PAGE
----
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jmich
Premium
join:2001-08-28
Toms River, NJ
reply to voxframe

Re: Cable Nazis... Grab a tissue

Very nice. Vendors are now saying that lacing and piping cable amplifies cross-talk potential and that random cabling is better for performance. Discuss.

tomdlgns
Premium
join:2003-03-21
Chicago, IL
kudos:1
with random cables going every direction there is less distance between them which means less of a chance for crosstalk.

when the cables are laying on top of e/o and touching, it allows for a greater chance of crosstalk

that is how i read that post.


alphapointe
Don't Touch Me
Premium,MVM
join:2002-02-10
Columbia, MO
kudos:2
reply to jmich
Bollocks... If there is any more xtalk, it's a couple hundredths of a db. If this was a real problem, Bell wouldn't have done lacing, etc. for the past hundred years with no problems.

tomdlgns
Premium
join:2003-03-21
Chicago, IL
kudos:1

1 recommendation

i agree. no matter what, someone will always argue the opposite.

Hahausuck
Premium
join:2003-12-14
kudos:2

1 edit

2 recommendations

reply to tomdlgns
I think that's a lazy excuse because the installers are generally lazy.

The last job I worked in the field on, the data comm guys stopped and watched me several times while I laced. They never had seen it before. The electricians had seen it only in black and white photos while in trade schools. There was one hvac guy who had been around the block a few times in his days and he knew exactly what it was. He commented how good it was to see someone who still did that sort of work and it had been over 20 years since he'd seen it done.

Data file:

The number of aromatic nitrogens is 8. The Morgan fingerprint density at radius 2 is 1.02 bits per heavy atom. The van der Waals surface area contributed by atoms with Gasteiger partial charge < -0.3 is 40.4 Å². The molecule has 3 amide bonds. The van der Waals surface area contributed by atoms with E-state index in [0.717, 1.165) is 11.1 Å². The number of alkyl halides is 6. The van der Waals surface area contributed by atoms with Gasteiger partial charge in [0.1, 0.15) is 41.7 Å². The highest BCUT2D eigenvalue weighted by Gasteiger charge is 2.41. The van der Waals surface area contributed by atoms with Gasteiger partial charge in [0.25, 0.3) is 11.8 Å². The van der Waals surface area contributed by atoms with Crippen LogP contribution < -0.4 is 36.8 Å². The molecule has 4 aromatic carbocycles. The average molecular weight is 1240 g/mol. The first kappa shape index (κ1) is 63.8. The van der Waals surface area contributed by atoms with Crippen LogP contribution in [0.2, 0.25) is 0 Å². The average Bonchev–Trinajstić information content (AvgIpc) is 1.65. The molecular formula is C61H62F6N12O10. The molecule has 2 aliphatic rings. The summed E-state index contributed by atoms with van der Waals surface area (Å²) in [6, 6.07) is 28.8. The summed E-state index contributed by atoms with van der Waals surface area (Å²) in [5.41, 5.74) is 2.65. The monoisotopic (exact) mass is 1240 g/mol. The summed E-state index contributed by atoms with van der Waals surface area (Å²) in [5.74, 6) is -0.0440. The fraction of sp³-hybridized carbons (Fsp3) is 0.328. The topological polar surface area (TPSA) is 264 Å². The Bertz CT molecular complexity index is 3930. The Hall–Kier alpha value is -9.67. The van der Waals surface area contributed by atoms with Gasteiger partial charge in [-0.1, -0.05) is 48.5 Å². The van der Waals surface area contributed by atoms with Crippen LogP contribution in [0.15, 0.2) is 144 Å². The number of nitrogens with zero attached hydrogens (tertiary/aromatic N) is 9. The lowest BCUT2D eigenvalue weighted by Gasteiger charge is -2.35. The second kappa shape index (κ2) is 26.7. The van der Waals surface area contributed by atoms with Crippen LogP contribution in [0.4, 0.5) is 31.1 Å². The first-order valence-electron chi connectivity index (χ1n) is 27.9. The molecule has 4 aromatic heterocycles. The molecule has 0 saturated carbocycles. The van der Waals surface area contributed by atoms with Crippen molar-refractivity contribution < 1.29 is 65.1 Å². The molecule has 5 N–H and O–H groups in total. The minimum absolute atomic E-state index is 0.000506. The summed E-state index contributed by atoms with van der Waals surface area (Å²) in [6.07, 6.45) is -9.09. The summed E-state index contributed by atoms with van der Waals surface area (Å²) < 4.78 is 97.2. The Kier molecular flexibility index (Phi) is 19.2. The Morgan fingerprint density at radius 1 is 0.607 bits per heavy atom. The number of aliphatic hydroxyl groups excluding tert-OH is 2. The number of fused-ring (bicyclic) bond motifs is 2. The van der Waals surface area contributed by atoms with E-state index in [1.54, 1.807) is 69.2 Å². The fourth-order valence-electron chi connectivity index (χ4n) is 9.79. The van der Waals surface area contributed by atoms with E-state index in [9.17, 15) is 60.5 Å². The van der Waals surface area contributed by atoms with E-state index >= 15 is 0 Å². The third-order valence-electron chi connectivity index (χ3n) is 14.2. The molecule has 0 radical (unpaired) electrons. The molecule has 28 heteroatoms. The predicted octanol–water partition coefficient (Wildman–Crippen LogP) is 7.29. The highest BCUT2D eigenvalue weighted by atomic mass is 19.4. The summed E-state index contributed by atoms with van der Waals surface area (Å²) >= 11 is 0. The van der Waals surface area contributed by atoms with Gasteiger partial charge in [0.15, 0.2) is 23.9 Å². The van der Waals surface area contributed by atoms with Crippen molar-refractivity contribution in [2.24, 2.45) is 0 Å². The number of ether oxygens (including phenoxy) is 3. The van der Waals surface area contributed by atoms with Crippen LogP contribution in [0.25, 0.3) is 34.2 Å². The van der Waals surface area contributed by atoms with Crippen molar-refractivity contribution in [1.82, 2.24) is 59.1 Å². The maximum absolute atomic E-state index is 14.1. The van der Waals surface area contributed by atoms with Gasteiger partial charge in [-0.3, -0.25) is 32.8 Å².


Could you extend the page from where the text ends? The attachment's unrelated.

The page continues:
There are a few of us who still do it. It is seriously time consuming but when your cabling has to be perfect, it's the only way.
--
"Saying something in another language that you don't think the other person understands is just saying that you're a pussy and are too afraid to say it in English." --Harddrive

cramer
Premium
join:2007-04-10
Raleigh, NC
kudos:9
reply to jmich
potential, yes. Reality, not so much. Cat6 has issues at 10G over longer runs, and yes, bundles amplify the problem. That's why there's a cat6A -- there will be no meaningful crosstalk at rated bandwidth over full 100m runs. (increased pair spacing, and thicker cable shell... voila the cables cannot get close enough to create a problem.)

If you're really worried about it, fork over the cash for shielded cable. For the record, I've only had to use shielded cable twice... once in a radio station, and once in a UL Labs test cage. (we still failed, btw.)


DarkLogix
Texan and Proud
Premium
join:2008-10-23
Baytown, TX
kudos:3
reply to alphapointe
said by alphapointe:

Bollocks... If there is any more xtalk, it's a couple hundredths of a db. If this was a real problem, Bell wouldn't have done lacing, etc. for the past hundred years with no problems.

If it were a problem then just use the unofficialy named CAT7 cable.

5 sheilds, 1 around each of the 4 pairs, and 1 over all 4 pairs, plus a proper STP RJ45 end not the normal UTP RJ45 that you normally see.

then with the shields grounded theres no chance of xtalk between cables.

However I'll say this phone lines 100 years ago were less likely to have issue with xtalk than gig or 10g over copper


DarkLogix
Texan and Proud
Premium
join:2008-10-23
Baytown, TX
kudos:3
reply to cramer
said by cramer: